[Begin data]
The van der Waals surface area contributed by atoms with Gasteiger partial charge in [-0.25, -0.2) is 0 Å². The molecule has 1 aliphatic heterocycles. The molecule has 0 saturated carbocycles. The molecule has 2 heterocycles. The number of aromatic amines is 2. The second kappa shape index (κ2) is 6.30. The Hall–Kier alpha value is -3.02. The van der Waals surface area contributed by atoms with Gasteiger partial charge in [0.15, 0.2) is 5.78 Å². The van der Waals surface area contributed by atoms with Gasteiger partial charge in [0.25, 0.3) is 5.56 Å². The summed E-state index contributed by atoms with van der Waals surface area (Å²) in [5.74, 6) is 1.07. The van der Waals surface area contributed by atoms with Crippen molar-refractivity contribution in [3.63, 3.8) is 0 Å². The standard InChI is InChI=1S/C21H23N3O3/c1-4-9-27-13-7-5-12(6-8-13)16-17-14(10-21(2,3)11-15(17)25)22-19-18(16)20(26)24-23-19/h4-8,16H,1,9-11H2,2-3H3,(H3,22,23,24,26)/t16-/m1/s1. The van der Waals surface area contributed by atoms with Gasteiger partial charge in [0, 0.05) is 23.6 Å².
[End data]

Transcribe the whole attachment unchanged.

The van der Waals surface area contributed by atoms with Gasteiger partial charge in [-0.25, -0.2) is 0 Å². The molecule has 1 aliphatic heterocycles. The molecule has 0 saturated carbocycles. The molecule has 2 heterocycles. The number of aromatic amines is 2. The second kappa shape index (κ2) is 6.30. The Hall–Kier alpha value is -3.02. The van der Waals surface area contributed by atoms with Gasteiger partial charge in [0.15, 0.2) is 5.78 Å². The van der Waals surface area contributed by atoms with Gasteiger partial charge in [0.25, 0.3) is 5.56 Å². The summed E-state index contributed by atoms with van der Waals surface area (Å²) in [5.74, 6) is 1.07. The van der Waals surface area contributed by atoms with Crippen molar-refractivity contribution in [3.63, 3.8) is 0 Å². The standard InChI is InChI=1S/C21H23N3O3/c1-4-9-27-13-7-5-12(6-8-13)16-17-14(10-21(2,3)11-15(17)25)22-19-18(16)20(26)24-23-19/h4-8,16H,1,9-11H2,2-3H3,(H3,22,23,24,26)/t16-/m1/s1. The van der Waals surface area contributed by atoms with Gasteiger partial charge in [0, 0.05) is 23.6 Å².